• Nathaniel — Regarding your POV that we’ll lose our audience if our blog posts are too long, all research points to the opposite. The longer the post the better the readership. Sounds counter intuitive, I know, but that’s what the experts say.

  3. I’m not surprised at Jon Morrow’s observations, not because I’m clever, but because I was getting bored. Those blogs that offer me original ideas, or an original way of looking at old ideas are the ones I find the most interesting and engaging. They are the ones I revisit.

    Jeannette, as for you not being creative, I beg to differ. You regularly bring me industry insights, unexpected findings and informative surveys that have practical application for my day job.

    • Thank you, Debra, for your kind words. I’d like to return the compliment because I find that your posts are always imaginative and thought-provoking.

  4. What a great post. It is so important to follow this advice to really create an experience for your reader. I love bringing a written story to life with audio, music, and video. It really creates the whole experience. -)

    • Susan — I love your posts. You’re a born story teller, and your images, music and video really bring your posts to life. You are an example of what Jon Morrow is talking about.

  5. I enjoyed reading this…as I do ALL of your blogs! Interesting note about the length of blogs as I had also read that less is better, yet I seem to be seeing longer blogs. As to content being king…it always will be. But finding the audience who is interested in what you write has always been the challenge. So “great” is in the eye of the beholder.

  6. Jeannette, just when I think I’m starting to see the light, along comes someone like Jon who lets me know how much more I should do. The idea of bringing videos, music, etc to my posts is intriguing but scares me to death – how am I going to do that.? But posts like yours are what I need to keep me moving forwards and learning the next step. Thanks.

    • Lenie — I’m with you. I need to use more videos and it isn’t that hard. YouTube is filled with great ones (along with all the dross) and TED is another source I’ve used.

  7. Hi Jeannette. In a crowded field of Lame Lists and Vacuous Videos, unique information is very rare so to my mind the only things that qualify as valuable content are a unique perspective and an ability to Sell The Sizzle Not The Steak by means of good story-telling and engaging examples or personal experiences to support each point presented. In my opinion,you are among the small minority who manage both of these very well.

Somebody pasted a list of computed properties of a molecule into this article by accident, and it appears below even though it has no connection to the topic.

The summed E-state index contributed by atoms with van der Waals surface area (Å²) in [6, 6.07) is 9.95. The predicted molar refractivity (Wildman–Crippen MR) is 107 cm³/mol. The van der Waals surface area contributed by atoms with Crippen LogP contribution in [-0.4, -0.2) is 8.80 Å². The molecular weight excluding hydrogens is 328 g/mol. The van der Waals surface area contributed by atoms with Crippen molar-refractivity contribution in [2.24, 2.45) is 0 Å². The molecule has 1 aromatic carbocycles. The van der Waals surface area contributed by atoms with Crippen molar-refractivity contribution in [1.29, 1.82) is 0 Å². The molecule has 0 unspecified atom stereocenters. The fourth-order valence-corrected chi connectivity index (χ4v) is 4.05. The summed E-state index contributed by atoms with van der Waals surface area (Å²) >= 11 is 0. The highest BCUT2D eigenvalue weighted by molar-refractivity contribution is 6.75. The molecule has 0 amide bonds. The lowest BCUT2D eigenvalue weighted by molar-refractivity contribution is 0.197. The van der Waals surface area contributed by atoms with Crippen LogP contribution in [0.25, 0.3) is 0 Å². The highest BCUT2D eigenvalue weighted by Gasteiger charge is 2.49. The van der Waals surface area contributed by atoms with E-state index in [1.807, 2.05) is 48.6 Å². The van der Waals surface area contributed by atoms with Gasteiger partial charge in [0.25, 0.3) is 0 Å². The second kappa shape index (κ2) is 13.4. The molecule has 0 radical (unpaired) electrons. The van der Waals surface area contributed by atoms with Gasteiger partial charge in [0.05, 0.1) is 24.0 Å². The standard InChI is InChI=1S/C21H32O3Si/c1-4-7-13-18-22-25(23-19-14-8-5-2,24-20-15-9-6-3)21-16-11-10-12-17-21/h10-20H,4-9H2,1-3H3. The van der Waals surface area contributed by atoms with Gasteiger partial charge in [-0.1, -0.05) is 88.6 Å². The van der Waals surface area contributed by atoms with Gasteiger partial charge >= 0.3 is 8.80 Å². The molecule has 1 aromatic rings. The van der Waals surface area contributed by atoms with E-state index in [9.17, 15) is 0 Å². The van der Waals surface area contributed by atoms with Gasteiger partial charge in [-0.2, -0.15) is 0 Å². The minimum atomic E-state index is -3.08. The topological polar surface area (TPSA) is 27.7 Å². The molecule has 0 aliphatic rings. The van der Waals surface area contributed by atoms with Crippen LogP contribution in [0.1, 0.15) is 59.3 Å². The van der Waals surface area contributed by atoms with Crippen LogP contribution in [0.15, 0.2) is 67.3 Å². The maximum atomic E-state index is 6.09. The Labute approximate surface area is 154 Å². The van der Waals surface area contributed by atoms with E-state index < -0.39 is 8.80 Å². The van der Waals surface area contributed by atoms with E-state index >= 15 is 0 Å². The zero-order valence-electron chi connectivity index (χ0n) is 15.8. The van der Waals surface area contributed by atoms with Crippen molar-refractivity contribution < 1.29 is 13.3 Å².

• Thank you, Paul. I try my best but, as you know, you don’t always hit home runs. I’ll settle for triples!

  8. This post (and I clicked over to Jon Morrow’s) is timely for me, as I’ve been questioning my content and whether it’s really connecting with my intended audience. I think my idea is different enough, but I wonder if I’m presenting it in an old, tired way. I haven’t answered the question about “great content” in today’s blogging world, either. So I’m with you and Jon in that respect.

    • Jennifer — there is just so much content out there. I’m with you about always questioning whether I’m adding value for my readers. I’m one of the “mere mortals” I mentioned in the post. I long to write the way Jon Morrow does!

  9. Content is clearly king but I see what the point is here because content alone will not bring in an audience. Marketing of that content will do that. I believe the vast majority of us strive every week to bring good information to our audience. We wrap it up in personal experience, sad, funny, we use metaphors to make our point more easily looked on from a new perspective. The quality will ebb and flow but the learning should always be trending onward. A blog is a big commitment but incredibly rewarding.

    • Tim — you truly do write original content, along with compelling images, on your blog. Your travels bring the world to your readers.

  10. Hi Jeannette,
    Every day there are thousands more people entering the arena. Looking for great content is becoming much akin to looking for the proverbial needle in a haystack.

    I write for the love of writing. Two places continually inspire me every day. TED dot com always has fresh, insightful information on a variety of topics, as does as Onbeing dot org Of course, I suppose great content is a subjective thing and depends on your tastes.

    Kind Regards,

    • Bill — I know what you mean. There is more competition than every for “eyeballs” as they say in the advertising business. We just have to keep plugging away and do the best we can.

  11. I am in Jon Morrow’s blogging class and he truly is a genius and very funny, too. Great content to me is something different, it does not have to be educational. It’s like a mini-novelette, a slice of life that is funny, endearing, dramatic as he says, maybe gut-wrenching, and honest. I am so over the posts that bullet point 5 ways to do XYZ. I am trying to employ more of his techniques and it seems to be working. Write from you heart – works every time!

    • Laurie — lucky you to be in his class. Wish I had taken it early on in my blogging career. He truly is fabulous and his success and positive outlook on life, despite his severe handicaps, is remarkable.

  12. Jeannette I agree with Jon Morrrow. Am really tired of yet another blogger writing about how to start a blog, how to write a post (many of them can’t write), how to use Linkedin and so forth.

    Agree with him about adding videos but not infographics, The latter is simply because I really don’t like the way they are designed:-)